The 67th Edinburgh International Film Festival opened softly last night with relationship drama Breathe In. Reuniting blossoming British actress Felicity Jones with writer and director Drake Doremus, whose last feature Like Crazy deservedly scooped the Grand Jury Prize at the 2011 Sundance Film Festival, Breathe In may feel and look like a more adult effort, yet is ultimately depreciated by clichéd character stereotypes and a lack of believability. Continue reading “EIFF 2013 Review: Breathe In (2013)”
From the studio that brought us awards darling Little Miss Sunshine comes an offbeat sports comedy-drama from upcoming writer/director Thomas McCarthy, starring Paul Giamatti, Amy Ryan and newcomer Alex Shaffer.
The film centers on Mike Flaherty (Giamatti), a disheartened attorney and high school wrestling coach, who stumbles across a star athlete (Shaffer) through some questionable business dealings while trying to support his family. Just as it looks like he will get a double payday, the boy’s mother (Melanie Lynskey) shows up fresh from rehab and flat broke, threatening to derail everything.
McCarthy specialises in light humanism: storytelling that features ordinary people facing their relatable existences with an honest realism and finesse that is all too relatable. Win Win is no exception, and it exemplifies this in an extremely dignified and absorbing way, which should – at last – propel McCarthy into the mainstream.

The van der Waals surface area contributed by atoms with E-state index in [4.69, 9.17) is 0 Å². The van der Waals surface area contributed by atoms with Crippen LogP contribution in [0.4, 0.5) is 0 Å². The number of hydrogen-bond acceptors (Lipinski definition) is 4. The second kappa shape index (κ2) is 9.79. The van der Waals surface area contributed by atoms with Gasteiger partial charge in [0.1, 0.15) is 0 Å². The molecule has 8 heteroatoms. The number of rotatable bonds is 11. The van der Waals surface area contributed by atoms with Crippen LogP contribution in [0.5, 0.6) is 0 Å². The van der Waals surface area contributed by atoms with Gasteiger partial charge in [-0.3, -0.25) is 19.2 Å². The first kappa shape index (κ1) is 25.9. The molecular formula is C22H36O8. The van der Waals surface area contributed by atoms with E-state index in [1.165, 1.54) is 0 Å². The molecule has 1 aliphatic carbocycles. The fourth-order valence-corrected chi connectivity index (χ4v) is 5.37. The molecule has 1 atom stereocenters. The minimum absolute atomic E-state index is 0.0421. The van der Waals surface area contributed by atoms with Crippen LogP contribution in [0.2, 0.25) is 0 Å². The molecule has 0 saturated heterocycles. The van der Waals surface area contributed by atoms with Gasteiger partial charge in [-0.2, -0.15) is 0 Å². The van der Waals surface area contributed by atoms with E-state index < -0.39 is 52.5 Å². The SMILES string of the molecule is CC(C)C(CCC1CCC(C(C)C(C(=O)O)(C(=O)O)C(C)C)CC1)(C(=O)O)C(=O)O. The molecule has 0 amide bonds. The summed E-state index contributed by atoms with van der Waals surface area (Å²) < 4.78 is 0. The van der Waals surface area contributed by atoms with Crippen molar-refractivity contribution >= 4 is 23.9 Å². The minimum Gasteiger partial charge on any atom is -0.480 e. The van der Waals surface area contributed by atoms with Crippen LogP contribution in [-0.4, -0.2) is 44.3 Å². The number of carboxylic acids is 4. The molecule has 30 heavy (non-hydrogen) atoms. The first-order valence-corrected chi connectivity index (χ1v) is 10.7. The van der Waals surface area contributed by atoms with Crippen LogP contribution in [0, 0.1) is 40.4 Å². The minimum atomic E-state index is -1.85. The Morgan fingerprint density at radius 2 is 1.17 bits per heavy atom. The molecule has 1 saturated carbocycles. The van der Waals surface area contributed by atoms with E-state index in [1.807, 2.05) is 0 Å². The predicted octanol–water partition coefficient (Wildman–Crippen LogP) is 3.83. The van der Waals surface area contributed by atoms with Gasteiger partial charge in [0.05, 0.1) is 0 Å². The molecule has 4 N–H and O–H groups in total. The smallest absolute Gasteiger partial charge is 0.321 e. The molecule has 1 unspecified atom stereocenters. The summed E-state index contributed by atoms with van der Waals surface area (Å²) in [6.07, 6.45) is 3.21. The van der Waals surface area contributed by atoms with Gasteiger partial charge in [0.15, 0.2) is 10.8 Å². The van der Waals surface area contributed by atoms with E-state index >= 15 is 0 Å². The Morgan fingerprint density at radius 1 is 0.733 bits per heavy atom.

His self-penned screenplay is full of warmth, fully realised characters, witty scenarios and bag fulls of humour – proving that dramedies needn’t have overblown set-pieces or self-conscious scrutiny to have a long-lasting, appeasing affect on their viewers. Even though the narrative splits off in several directions, Mike’s inner-turmoil and devotion to his family and friends remains at the forefront.
Furthermore, the direction is breezy, never overly infringing upon the drama. It perfectly compliments the material, as it lets the characters’ respective predicaments and the astutely criss-cross narrative breathe in a naturalistic and sensible way.
The triumph, however, lies in the casting. Giamatti delivers a wholly warm, genteel and august performance as the emotionally thwarted Matt, which is complimented extraordinarily by Amy Ryan as his benevolent yet overly vigilant wife Jackie.
Both are shamefully underrated actors, and their flawless paring alone – one that effuses a sense of easiness that’s so rarely captured by on-screen couples – undeniably affirms them as strong-willed and vital actors.
The supporting cast, including a pitch-perfect Jeffrey Tambor as Mike’s life-long friend Terry and a note-worthy Lynskey as Kyle’s off the rails mother, hold their own tremendously against the compelling duo.
When it comes to it, though, the real star is newcomer Shaffer. Plucked from obscurity for his naturalistic skill in the wrestling ring, Shaffer delivers a fantastic debut performance as Kyle, owning his scenes in a way that stays with you long after the credits roll. His chemistry with Giamatti glows with warmth and adoration, making their father and son-like dynamic radiate.
Win Win is both a richly engaging and wittily observed human affair that offers consistent offbeat humour, endearing performances and amiable direction.